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See detailFirst evidence of a volatile sex pheromone in Harmonia axyridis (Pallas) (Coleoptera: Coccinellidae)
Fassotte, Bérénice ULiege; Fischer, Christophe ULiege; Durieux, Delphine ULiege et al

Conference (2015, May 13)

To date, volatile sex pheromones have not been identified in the Coccinellidae family; yet, various studies have suggested that such semiochemicals exist. Here, we collected volatile chemicals released by ... [more ▼]

To date, volatile sex pheromones have not been identified in the Coccinellidae family; yet, various studies have suggested that such semiochemicals exist. Here, we collected volatile chemicals released by virgin females of the multicolored Asian lady beetle, Harmonia axyridis (Pallas), which were either allowed or not allowed to feed on aphids. Virgin females in the presence of aphids, exhibited “calling behavior”, which is commonly associated with the emission of a sex pheromone in several Coleoptera species. These calling females were found to release a blend of volatile compounds that is involved in the remote attraction (i.e., from a distance) of males. Gas Chromatography Mass Spectrometry (GC-MS) analyses revealed that (–)-β-caryophyllene was the major constituent of the volatile blend (ranging from 80 to 86%), with four other chemical components also being present; β-elemene, methyl-eugenol, α-humulene, and α-bulnesene. In a second set of experiments, the emission of the five constituents identified from the blend was quantified daily over a 9-day period after exposure to aphids. We found that the quantity of all five chemicals significantly increased across the experimental period. Finally, we evaluated the activity of a synthetic blend of these chemicals by performing bioassays which demonstrated the same attractive effect in males only. The results confirm that female H. axyridis produce a volatile sex pheromone. These findings have potential in the development of more specific and efficient biological pest-control management methods aimed at manipulating the behavior of this invasive lady beetle. [less ▲]

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See detailA fungal biofilm reactor based on metal structured packing improves the quality of a Gla::GFP fusion protein produced by Aspergillus oryzae
Zune, Quentin ULiege; Delepierre, Anissa ULiege; Gofflot, Sebastien et al

in Applied Microbiology and Biotechnology (2015)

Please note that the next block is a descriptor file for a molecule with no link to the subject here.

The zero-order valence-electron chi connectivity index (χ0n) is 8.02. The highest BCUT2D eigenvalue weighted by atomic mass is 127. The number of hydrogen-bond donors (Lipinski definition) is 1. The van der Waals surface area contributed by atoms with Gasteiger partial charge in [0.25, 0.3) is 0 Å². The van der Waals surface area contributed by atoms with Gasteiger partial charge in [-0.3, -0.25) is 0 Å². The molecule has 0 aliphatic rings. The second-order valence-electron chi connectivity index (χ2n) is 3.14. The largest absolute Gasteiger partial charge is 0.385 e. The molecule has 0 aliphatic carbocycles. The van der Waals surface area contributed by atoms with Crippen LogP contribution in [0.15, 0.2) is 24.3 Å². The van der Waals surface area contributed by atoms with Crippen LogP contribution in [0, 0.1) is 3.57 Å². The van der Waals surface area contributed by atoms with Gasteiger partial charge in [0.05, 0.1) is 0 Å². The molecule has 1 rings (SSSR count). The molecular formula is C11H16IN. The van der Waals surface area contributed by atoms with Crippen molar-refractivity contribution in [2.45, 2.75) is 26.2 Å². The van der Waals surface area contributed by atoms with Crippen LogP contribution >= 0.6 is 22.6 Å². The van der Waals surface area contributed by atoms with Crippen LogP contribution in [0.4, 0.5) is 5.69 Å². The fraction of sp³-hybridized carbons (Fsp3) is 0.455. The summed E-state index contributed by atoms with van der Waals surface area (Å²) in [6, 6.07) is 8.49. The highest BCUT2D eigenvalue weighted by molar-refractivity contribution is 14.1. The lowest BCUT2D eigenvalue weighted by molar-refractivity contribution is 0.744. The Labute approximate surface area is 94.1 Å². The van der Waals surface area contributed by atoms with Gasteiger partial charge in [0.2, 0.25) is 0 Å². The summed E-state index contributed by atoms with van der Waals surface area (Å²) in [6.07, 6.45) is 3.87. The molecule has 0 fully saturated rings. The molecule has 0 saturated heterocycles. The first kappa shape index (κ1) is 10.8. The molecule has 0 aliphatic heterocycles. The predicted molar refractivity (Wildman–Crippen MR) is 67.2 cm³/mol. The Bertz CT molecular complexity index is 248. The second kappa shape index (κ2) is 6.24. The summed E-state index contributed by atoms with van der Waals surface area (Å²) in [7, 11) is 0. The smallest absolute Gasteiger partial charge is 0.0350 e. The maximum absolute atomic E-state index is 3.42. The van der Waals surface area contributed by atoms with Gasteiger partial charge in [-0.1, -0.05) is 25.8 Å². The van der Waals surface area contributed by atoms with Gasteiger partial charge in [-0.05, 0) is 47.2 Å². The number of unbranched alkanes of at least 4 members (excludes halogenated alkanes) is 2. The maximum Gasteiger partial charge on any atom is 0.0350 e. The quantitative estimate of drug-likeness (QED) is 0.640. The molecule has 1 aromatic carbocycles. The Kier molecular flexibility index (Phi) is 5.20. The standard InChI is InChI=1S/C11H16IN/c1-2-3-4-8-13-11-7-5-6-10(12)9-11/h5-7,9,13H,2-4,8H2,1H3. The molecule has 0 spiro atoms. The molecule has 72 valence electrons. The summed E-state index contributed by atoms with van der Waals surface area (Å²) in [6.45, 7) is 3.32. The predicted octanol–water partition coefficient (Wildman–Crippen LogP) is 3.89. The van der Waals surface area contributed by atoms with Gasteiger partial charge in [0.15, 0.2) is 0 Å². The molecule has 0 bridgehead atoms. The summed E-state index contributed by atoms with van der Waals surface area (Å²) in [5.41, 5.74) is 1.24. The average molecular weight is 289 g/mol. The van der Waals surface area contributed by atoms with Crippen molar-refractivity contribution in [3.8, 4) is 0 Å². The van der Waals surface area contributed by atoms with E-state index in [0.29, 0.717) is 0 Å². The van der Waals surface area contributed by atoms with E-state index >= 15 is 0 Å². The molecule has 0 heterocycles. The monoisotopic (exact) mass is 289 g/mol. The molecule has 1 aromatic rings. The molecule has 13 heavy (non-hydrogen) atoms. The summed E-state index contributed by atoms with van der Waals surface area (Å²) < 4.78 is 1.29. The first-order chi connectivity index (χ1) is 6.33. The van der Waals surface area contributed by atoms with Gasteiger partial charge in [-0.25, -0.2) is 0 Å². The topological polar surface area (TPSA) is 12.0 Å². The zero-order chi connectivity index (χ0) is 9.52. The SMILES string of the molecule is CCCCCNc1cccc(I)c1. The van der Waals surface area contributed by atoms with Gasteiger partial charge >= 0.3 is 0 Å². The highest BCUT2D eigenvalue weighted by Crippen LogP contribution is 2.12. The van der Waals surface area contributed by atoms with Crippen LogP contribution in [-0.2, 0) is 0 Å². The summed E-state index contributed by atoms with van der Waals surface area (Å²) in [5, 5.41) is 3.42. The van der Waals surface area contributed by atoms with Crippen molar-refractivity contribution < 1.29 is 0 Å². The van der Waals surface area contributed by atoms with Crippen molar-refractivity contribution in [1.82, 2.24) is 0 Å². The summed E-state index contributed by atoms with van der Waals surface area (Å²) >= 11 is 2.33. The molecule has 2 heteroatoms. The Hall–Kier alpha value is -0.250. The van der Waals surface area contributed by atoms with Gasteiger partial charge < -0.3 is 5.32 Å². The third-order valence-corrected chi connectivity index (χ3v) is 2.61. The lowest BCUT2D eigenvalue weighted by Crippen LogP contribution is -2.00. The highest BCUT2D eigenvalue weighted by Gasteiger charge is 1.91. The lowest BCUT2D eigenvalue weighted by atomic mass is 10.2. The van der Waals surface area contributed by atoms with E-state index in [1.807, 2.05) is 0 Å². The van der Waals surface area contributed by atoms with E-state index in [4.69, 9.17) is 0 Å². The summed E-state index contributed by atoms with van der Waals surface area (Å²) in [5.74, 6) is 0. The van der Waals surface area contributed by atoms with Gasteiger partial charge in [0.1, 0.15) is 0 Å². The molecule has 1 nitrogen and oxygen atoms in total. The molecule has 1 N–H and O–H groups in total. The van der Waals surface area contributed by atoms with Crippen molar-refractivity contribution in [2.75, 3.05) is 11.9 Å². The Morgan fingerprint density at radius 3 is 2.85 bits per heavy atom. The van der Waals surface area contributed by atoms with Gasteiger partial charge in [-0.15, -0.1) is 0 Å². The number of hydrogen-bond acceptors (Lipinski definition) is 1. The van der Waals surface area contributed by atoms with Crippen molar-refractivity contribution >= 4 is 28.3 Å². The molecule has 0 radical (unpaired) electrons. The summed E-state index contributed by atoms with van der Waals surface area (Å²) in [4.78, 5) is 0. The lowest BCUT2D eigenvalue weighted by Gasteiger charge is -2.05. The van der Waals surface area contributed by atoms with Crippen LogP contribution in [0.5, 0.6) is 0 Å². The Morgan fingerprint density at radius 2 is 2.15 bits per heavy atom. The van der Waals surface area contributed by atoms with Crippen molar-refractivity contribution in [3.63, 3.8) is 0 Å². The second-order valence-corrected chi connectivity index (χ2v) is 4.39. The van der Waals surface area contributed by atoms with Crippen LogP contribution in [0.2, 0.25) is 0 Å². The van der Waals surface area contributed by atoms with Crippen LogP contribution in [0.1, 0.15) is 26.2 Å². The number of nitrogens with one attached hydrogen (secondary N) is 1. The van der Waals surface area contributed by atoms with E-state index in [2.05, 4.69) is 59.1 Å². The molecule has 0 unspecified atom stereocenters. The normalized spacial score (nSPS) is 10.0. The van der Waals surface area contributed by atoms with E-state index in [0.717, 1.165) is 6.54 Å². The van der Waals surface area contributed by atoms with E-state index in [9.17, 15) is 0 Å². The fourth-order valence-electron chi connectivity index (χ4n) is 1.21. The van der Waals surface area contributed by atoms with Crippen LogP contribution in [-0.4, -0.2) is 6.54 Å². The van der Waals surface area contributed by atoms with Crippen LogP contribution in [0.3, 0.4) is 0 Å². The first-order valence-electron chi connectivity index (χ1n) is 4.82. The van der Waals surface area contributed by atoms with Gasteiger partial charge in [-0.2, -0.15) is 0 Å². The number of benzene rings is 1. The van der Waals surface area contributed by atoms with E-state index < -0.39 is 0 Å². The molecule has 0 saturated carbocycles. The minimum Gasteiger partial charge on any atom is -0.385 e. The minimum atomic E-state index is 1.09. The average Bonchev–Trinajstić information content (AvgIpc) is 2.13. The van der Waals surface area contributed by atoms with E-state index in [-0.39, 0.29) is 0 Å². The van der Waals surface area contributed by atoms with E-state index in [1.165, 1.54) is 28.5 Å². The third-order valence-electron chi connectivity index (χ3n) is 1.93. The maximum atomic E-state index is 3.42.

Fungal biofilm is known to promote the excretion of secondary metabolites in accordance with solid-state related physiological mechanisms. This work is based on the comparative analysis of classical ... [more ▼]

Fungal biofilm is known to promote the excretion of secondary metabolites in accordance with solid-state related physiological mechanisms. This work is based on the comparative analysis of classical submerged fermentation with a fungal biofilm reactor for the production of a Gla::GFP fusion protein by Aspergillus oryzae. The biofilm reactor comprises a metal structured packing allowing the attachment of the fungal biomass. Since the production of the target protein is under the control of the promoter glaB, specifically induced in solid-state fermentation, the biofilm mode of culture is expected to enhance the global productivity. Although production of the target protein was enhanced by using the biofilm mode of culture, we also found that fusion protein production is also significant when the submerged mode of culture is used. This result is related to high shear stress leading to biomass autolysis and leakage of intracellular fusion protein into the extracellular medium. Moreover, 2D-gel electrophoresis highlights the preservation of fusion protein integrity produced in biofilm conditions. Two fungal biofilm reactor designs were then investigated further, i.e. with full immersion of the packing or with medium recirculation on the packing, and the scale-up potentialities were evaluated. In this context, it has been shown that full immersion of the metal packing in the liquid medium during cultivation allows for a uniform colonization of the packing by the fungal biomass and leads to a better quality of the fusion protein. [less ▲]

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See detailIn vitro evaluation of fermentation characteristics of two types of insects, as potential novel protein feeds for pigs
POELAERT, Christine ULiege; Beckers, Yves ULiege; Despret, Xavier et al

in 13th International Symposium on Digestive Physiology of Pigs (2015, May)

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See detailAssociations of Wheat with Pea Can Reduce Aphid Infestations